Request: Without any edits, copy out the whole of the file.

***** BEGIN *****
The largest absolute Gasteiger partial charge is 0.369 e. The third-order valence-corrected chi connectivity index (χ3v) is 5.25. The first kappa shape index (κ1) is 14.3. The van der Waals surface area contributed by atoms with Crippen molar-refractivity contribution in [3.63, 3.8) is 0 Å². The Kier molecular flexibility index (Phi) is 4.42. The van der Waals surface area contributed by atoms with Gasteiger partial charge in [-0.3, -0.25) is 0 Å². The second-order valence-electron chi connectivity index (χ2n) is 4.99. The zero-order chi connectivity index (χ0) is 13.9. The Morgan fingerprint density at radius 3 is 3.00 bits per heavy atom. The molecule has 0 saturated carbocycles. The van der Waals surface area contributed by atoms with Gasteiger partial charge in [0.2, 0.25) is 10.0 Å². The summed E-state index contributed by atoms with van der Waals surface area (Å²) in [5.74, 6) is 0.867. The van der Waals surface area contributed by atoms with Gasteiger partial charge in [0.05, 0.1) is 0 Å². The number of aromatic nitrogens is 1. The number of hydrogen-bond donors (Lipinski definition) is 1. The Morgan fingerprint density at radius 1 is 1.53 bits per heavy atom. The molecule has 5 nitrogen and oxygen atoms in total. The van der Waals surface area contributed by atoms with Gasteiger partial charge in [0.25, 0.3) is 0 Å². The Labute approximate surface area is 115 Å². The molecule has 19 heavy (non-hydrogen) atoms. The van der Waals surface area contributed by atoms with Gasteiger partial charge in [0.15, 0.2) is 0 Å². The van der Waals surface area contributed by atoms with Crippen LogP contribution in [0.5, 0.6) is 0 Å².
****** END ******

The largest absolute Gasteiger partial charge is 0.369 e. The third-order valence-corrected chi connectivity index (χ3v) is 5.25. The first kappa shape index (κ1) is 14.3. The van der Waals surface area contributed by atoms with Crippen molar-refractivity contribution in [3.63, 3.8) is 0 Å². The Kier molecular flexibility index (Phi) is 4.42. The van der Waals surface area contributed by atoms with Gasteiger partial charge in [-0.3, -0.25) is 0 Å². The second-order valence-electron chi connectivity index (χ2n) is 4.99. The zero-order chi connectivity index (χ0) is 13.9. The Morgan fingerprint density at radius 3 is 3.00 bits per heavy atom. The molecule has 0 saturated carbocycles. The van der Waals surface area contributed by atoms with Gasteiger partial charge in [0.2, 0.25) is 10.0 Å². The summed E-state index contributed by atoms with van der Waals surface area (Å²) in [5.74, 6) is 0.867. The van der Waals surface area contributed by atoms with Gasteiger partial charge in [0.05, 0.1) is 0 Å². The number of aromatic nitrogens is 1. The number of hydrogen-bond donors (Lipinski definition) is 1. The Morgan fingerprint density at radius 1 is 1.53 bits per heavy atom. The molecule has 5 nitrogen and oxygen atoms in total. The van der Waals surface area contributed by atoms with Gasteiger partial charge in [0.25, 0.3) is 0 Å². The Labute approximate surface area is 115 Å². The molecule has 19 heavy (non-hydrogen) atoms. The van der Waals surface area contributed by atoms with Gasteiger partial charge in [0.15, 0.2) is 0 Å². The van der Waals surface area contributed by atoms with Crippen LogP contribution in [0.5, 0.6) is 0 Å².